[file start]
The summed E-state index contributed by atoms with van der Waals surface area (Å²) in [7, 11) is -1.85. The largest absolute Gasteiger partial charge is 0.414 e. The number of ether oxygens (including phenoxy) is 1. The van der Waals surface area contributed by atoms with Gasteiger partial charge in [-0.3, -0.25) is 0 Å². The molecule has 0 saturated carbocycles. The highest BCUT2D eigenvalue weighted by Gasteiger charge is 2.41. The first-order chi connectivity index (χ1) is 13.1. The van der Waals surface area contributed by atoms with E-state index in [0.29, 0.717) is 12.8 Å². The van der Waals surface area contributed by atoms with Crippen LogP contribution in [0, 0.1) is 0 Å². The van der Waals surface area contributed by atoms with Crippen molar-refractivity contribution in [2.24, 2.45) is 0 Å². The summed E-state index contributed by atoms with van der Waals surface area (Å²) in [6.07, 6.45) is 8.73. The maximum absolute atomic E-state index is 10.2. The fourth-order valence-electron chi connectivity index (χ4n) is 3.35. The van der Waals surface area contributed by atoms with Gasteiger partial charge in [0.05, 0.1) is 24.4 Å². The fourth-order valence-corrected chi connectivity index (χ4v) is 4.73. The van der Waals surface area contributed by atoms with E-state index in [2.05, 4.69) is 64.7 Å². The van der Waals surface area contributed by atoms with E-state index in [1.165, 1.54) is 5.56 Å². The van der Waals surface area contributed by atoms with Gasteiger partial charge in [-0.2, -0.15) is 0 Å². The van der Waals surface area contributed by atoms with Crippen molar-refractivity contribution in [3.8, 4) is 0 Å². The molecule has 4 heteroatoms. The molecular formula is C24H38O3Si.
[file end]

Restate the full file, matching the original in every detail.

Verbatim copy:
The summed E-state index contributed by atoms with van der Waals surface area (Å²) in [7, 11) is -1.85. The largest absolute Gasteiger partial charge is 0.414 e. The number of ether oxygens (including phenoxy) is 1. The van der Waals surface area contributed by atoms with Gasteiger partial charge in [-0.3, -0.25) is 0 Å². The molecule has 0 saturated carbocycles. The highest BCUT2D eigenvalue weighted by Gasteiger charge is 2.41. The first-order chi connectivity index (χ1) is 13.1. The van der Waals surface area contributed by atoms with E-state index in [0.29, 0.717) is 12.8 Å². The van der Waals surface area contributed by atoms with Crippen LogP contribution in [0, 0.1) is 0 Å². The van der Waals surface area contributed by atoms with Crippen molar-refractivity contribution in [2.24, 2.45) is 0 Å². The summed E-state index contributed by atoms with van der Waals surface area (Å²) in [6.07, 6.45) is 8.73. The maximum absolute atomic E-state index is 10.2. The fourth-order valence-electron chi connectivity index (χ4n) is 3.35. The van der Waals surface area contributed by atoms with Gasteiger partial charge in [0.05, 0.1) is 24.4 Å². The fourth-order valence-corrected chi connectivity index (χ4v) is 4.73. The van der Waals surface area contributed by atoms with E-state index in [2.05, 4.69) is 64.7 Å². The van der Waals surface area contributed by atoms with E-state index in [1.165, 1.54) is 5.56 Å². The van der Waals surface area contributed by atoms with Gasteiger partial charge in [-0.2, -0.15) is 0 Å². The van der Waals surface area contributed by atoms with Crippen molar-refractivity contribution in [3.8, 4) is 0 Å². The molecule has 4 heteroatoms. The molecular formula is C24H38O3Si.